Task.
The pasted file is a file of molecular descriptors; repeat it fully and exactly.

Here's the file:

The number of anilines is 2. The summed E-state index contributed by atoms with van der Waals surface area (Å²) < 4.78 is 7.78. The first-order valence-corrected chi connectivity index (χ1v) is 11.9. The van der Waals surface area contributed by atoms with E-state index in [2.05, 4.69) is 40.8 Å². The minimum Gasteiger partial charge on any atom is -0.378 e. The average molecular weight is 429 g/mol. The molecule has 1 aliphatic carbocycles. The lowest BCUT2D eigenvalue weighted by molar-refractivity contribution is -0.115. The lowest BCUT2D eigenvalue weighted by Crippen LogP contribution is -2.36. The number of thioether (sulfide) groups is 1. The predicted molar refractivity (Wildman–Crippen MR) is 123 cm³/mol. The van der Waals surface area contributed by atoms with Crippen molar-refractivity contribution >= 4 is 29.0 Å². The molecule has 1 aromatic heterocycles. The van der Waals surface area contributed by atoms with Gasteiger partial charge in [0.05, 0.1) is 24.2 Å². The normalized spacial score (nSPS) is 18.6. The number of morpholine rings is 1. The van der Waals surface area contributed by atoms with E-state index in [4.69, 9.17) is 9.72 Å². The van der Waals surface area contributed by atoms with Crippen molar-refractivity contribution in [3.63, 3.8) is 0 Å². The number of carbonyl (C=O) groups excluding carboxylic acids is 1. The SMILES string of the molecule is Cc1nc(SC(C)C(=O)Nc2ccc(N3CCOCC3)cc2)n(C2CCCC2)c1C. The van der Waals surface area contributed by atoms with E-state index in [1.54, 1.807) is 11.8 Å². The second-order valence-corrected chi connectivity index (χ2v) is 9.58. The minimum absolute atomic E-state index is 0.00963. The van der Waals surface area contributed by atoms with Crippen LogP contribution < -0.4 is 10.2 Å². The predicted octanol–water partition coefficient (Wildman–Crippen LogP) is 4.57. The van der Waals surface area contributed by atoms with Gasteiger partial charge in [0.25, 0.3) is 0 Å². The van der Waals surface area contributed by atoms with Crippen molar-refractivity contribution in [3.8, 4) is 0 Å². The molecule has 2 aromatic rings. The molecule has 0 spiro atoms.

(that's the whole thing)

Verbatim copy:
The number of anilines is 2. The summed E-state index contributed by atoms with van der Waals surface area (Å²) < 4.78 is 7.78. The first-order valence-corrected chi connectivity index (χ1v) is 11.9. The van der Waals surface area contributed by atoms with E-state index in [2.05, 4.69) is 40.8 Å². The minimum Gasteiger partial charge on any atom is -0.378 e. The average molecular weight is 429 g/mol. The molecule has 1 aliphatic carbocycles. The lowest BCUT2D eigenvalue weighted by molar-refractivity contribution is -0.115. The lowest BCUT2D eigenvalue weighted by Crippen LogP contribution is -2.36. The number of thioether (sulfide) groups is 1. The predicted molar refractivity (Wildman–Crippen MR) is 123 cm³/mol. The van der Waals surface area contributed by atoms with Crippen molar-refractivity contribution >= 4 is 29.0 Å². The molecule has 1 aromatic heterocycles. The van der Waals surface area contributed by atoms with Gasteiger partial charge in [0.05, 0.1) is 24.2 Å². The normalized spacial score (nSPS) is 18.6. The number of morpholine rings is 1. The van der Waals surface area contributed by atoms with E-state index in [4.69, 9.17) is 9.72 Å². The van der Waals surface area contributed by atoms with Crippen molar-refractivity contribution in [3.63, 3.8) is 0 Å². The number of carbonyl (C=O) groups excluding carboxylic acids is 1. The SMILES string of the molecule is Cc1nc(SC(C)C(=O)Nc2ccc(N3CCOCC3)cc2)n(C2CCCC2)c1C. The van der Waals surface area contributed by atoms with E-state index in [1.54, 1.807) is 11.8 Å². The second-order valence-corrected chi connectivity index (χ2v) is 9.58. The minimum absolute atomic E-state index is 0.00963. The van der Waals surface area contributed by atoms with Crippen LogP contribution < -0.4 is 10.2 Å². The predicted octanol–water partition coefficient (Wildman–Crippen LogP) is 4.57. The van der Waals surface area contributed by atoms with Gasteiger partial charge in [0.25, 0.3) is 0 Å². The van der Waals surface area contributed by atoms with Crippen molar-refractivity contribution in [3.8, 4) is 0 Å². The molecule has 2 aromatic rings. The molecule has 0 spiro atoms.